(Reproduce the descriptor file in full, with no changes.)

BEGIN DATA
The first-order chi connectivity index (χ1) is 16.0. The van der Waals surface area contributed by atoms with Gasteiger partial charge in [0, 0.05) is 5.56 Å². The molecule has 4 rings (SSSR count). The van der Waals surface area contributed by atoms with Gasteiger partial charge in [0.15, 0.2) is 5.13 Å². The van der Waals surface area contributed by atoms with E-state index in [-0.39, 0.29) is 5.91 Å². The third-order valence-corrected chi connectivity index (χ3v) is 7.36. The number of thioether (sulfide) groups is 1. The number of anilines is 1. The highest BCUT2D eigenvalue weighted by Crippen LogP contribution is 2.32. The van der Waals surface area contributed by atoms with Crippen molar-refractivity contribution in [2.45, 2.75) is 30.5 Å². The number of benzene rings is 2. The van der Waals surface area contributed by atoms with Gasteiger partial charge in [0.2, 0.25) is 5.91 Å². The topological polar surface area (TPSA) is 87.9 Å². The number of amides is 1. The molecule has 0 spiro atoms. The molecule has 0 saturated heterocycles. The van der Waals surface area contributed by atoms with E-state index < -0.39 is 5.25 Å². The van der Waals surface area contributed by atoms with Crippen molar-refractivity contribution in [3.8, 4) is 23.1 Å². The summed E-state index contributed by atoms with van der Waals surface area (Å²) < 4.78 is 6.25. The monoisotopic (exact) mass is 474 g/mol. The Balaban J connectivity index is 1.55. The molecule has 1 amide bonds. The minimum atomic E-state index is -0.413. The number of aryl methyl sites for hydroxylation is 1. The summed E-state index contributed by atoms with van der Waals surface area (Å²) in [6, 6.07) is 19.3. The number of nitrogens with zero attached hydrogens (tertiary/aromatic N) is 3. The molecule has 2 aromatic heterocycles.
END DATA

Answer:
The first-order chi connectivity index (χ1) is 16.0. The van der Waals surface area contributed by atoms with Gasteiger partial charge in [0, 0.05) is 5.56 Å². The molecule has 4 rings (SSSR count). The van der Waals surface area contributed by atoms with Gasteiger partial charge in [0.15, 0.2) is 5.13 Å². The van der Waals surface area contributed by atoms with E-state index in [-0.39, 0.29) is 5.91 Å². The third-order valence-corrected chi connectivity index (χ3v) is 7.36. The number of thioether (sulfide) groups is 1. The number of anilines is 1. The highest BCUT2D eigenvalue weighted by Crippen LogP contribution is 2.32. The van der Waals surface area contributed by atoms with Crippen molar-refractivity contribution in [2.45, 2.75) is 30.5 Å². The number of benzene rings is 2. The van der Waals surface area contributed by atoms with Gasteiger partial charge in [0.2, 0.25) is 5.91 Å². The topological polar surface area (TPSA) is 87.9 Å². The number of amides is 1. The molecule has 0 spiro atoms. The molecule has 0 saturated heterocycles. The van der Waals surface area contributed by atoms with E-state index < -0.39 is 5.25 Å². The van der Waals surface area contributed by atoms with Crippen molar-refractivity contribution in [3.8, 4) is 23.1 Å². The summed E-state index contributed by atoms with van der Waals surface area (Å²) < 4.78 is 6.25. The monoisotopic (exact) mass is 474 g/mol. The Balaban J connectivity index is 1.55. The molecule has 1 amide bonds. The minimum atomic E-state index is -0.413. The number of aryl methyl sites for hydroxylation is 1. The summed E-state index contributed by atoms with van der Waals surface area (Å²) in [6, 6.07) is 19.3. The number of nitrogens with zero attached hydrogens (tertiary/aromatic N) is 3. The molecule has 2 aromatic heterocycles.